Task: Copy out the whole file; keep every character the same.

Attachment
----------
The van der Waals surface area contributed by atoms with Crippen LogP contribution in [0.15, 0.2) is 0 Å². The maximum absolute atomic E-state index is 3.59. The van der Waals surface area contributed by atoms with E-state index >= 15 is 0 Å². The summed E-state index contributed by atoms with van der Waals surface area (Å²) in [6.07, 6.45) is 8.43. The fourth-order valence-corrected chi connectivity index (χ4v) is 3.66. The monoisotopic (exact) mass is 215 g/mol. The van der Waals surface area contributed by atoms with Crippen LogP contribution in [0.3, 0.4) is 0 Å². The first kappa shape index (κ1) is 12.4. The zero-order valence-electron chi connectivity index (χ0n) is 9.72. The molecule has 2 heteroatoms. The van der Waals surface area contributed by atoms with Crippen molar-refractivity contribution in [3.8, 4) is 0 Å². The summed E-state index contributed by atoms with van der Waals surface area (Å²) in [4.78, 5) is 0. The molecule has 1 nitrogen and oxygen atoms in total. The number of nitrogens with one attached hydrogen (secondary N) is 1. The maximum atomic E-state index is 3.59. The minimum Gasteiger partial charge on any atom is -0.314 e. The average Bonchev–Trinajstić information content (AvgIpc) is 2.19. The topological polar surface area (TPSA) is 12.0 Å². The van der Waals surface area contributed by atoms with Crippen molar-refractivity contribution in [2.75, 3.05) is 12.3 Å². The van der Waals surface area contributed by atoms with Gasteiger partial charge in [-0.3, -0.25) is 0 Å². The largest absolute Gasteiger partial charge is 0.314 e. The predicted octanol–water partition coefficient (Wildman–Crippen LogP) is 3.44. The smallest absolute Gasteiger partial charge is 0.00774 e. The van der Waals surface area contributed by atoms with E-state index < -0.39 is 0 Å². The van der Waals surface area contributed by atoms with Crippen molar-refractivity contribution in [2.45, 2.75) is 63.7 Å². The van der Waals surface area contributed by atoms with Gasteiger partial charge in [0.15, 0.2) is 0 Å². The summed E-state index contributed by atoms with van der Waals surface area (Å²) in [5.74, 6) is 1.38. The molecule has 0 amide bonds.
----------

The van der Waals surface area contributed by atoms with Crippen LogP contribution in [0.15, 0.2) is 0 Å². The maximum absolute atomic E-state index is 3.59. The van der Waals surface area contributed by atoms with E-state index >= 15 is 0 Å². The summed E-state index contributed by atoms with van der Waals surface area (Å²) in [6.07, 6.45) is 8.43. The fourth-order valence-corrected chi connectivity index (χ4v) is 3.66. The monoisotopic (exact) mass is 215 g/mol. The van der Waals surface area contributed by atoms with Crippen LogP contribution in [0.3, 0.4) is 0 Å². The first kappa shape index (κ1) is 12.4. The zero-order valence-electron chi connectivity index (χ0n) is 9.72. The molecule has 2 heteroatoms. The van der Waals surface area contributed by atoms with Crippen molar-refractivity contribution in [3.8, 4) is 0 Å². The summed E-state index contributed by atoms with van der Waals surface area (Å²) in [4.78, 5) is 0. The molecule has 1 nitrogen and oxygen atoms in total. The number of nitrogens with one attached hydrogen (secondary N) is 1. The maximum atomic E-state index is 3.59. The minimum Gasteiger partial charge on any atom is -0.314 e. The average Bonchev–Trinajstić information content (AvgIpc) is 2.19. The topological polar surface area (TPSA) is 12.0 Å². The van der Waals surface area contributed by atoms with Crippen molar-refractivity contribution in [2.75, 3.05) is 12.3 Å². The van der Waals surface area contributed by atoms with Gasteiger partial charge in [-0.3, -0.25) is 0 Å². The largest absolute Gasteiger partial charge is 0.314 e. The predicted octanol–water partition coefficient (Wildman–Crippen LogP) is 3.44. The smallest absolute Gasteiger partial charge is 0.00774 e. The van der Waals surface area contributed by atoms with E-state index < -0.39 is 0 Å². The van der Waals surface area contributed by atoms with Crippen molar-refractivity contribution in [2.45, 2.75) is 63.7 Å². The van der Waals surface area contributed by atoms with Gasteiger partial charge in [0.15, 0.2) is 0 Å². The summed E-state index contributed by atoms with van der Waals surface area (Å²) in [5.74, 6) is 1.38. The molecule has 0 amide bonds.